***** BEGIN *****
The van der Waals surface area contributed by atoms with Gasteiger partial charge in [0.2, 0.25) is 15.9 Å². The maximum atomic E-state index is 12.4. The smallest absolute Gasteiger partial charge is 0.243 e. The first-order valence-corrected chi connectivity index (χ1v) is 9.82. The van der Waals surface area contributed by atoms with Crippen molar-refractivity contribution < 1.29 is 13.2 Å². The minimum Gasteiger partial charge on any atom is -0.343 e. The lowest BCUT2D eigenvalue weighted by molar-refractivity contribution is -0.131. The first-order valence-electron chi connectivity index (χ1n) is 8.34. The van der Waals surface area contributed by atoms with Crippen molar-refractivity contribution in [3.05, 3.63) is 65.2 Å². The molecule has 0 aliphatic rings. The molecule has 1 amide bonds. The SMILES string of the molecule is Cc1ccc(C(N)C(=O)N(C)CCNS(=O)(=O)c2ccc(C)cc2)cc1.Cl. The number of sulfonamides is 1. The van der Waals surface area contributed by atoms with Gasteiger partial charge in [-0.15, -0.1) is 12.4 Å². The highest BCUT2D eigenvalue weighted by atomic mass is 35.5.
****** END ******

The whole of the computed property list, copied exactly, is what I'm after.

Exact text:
The van der Waals surface area contributed by atoms with Gasteiger partial charge in [0.2, 0.25) is 15.9 Å². The maximum atomic E-state index is 12.4. The smallest absolute Gasteiger partial charge is 0.243 e. The first-order valence-corrected chi connectivity index (χ1v) is 9.82. The van der Waals surface area contributed by atoms with Crippen molar-refractivity contribution < 1.29 is 13.2 Å². The minimum Gasteiger partial charge on any atom is -0.343 e. The lowest BCUT2D eigenvalue weighted by molar-refractivity contribution is -0.131. The first-order valence-electron chi connectivity index (χ1n) is 8.34. The van der Waals surface area contributed by atoms with Crippen molar-refractivity contribution in [3.05, 3.63) is 65.2 Å². The molecule has 0 aliphatic rings. The molecule has 1 amide bonds. The SMILES string of the molecule is Cc1ccc(C(N)C(=O)N(C)CCNS(=O)(=O)c2ccc(C)cc2)cc1.Cl. The number of sulfonamides is 1. The van der Waals surface area contributed by atoms with Gasteiger partial charge in [-0.15, -0.1) is 12.4 Å². The highest BCUT2D eigenvalue weighted by atomic mass is 35.5.